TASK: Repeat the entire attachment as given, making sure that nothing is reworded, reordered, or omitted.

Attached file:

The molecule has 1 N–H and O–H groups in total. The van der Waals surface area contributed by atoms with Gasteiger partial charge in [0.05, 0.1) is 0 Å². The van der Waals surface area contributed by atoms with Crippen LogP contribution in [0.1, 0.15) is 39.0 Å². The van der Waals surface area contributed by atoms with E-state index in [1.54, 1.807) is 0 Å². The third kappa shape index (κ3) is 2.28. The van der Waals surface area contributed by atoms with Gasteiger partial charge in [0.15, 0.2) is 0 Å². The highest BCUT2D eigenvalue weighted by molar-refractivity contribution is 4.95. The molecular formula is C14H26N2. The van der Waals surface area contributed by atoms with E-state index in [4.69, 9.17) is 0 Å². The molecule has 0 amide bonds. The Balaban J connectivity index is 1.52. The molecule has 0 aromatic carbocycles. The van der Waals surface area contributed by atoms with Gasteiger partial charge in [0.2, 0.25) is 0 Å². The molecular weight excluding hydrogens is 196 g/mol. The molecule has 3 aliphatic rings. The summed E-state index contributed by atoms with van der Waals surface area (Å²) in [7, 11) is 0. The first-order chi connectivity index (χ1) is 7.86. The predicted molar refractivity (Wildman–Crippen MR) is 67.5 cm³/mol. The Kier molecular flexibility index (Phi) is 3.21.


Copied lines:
The molecule has 1 N–H and O–H groups in total. The van der Waals surface area contributed by atoms with Gasteiger partial charge in [0.05, 0.1) is 0 Å². The van der Waals surface area contributed by atoms with Crippen LogP contribution in [0.1, 0.15) is 39.0 Å². The van der Waals surface area contributed by atoms with E-state index in [1.54, 1.807) is 0 Å². The third kappa shape index (κ3) is 2.28. The van der Waals surface area contributed by atoms with Gasteiger partial charge in [0.15, 0.2) is 0 Å². The highest BCUT2D eigenvalue weighted by molar-refractivity contribution is 4.95. The molecular formula is C14H26N2. The van der Waals surface area contributed by atoms with E-state index in [4.69, 9.17) is 0 Å². The molecule has 0 amide bonds. The Balaban J connectivity index is 1.52. The molecule has 0 aromatic carbocycles. The van der Waals surface area contributed by atoms with Gasteiger partial charge in [0.2, 0.25) is 0 Å². The molecular weight excluding hydrogens is 196 g/mol. The molecule has 3 aliphatic rings. The summed E-state index contributed by atoms with van der Waals surface area (Å²) in [7, 11) is 0. The first-order chi connectivity index (χ1) is 7.86. The predicted molar refractivity (Wildman–Crippen MR) is 67.5 cm³/mol. The Kier molecular flexibility index (Phi) is 3.21.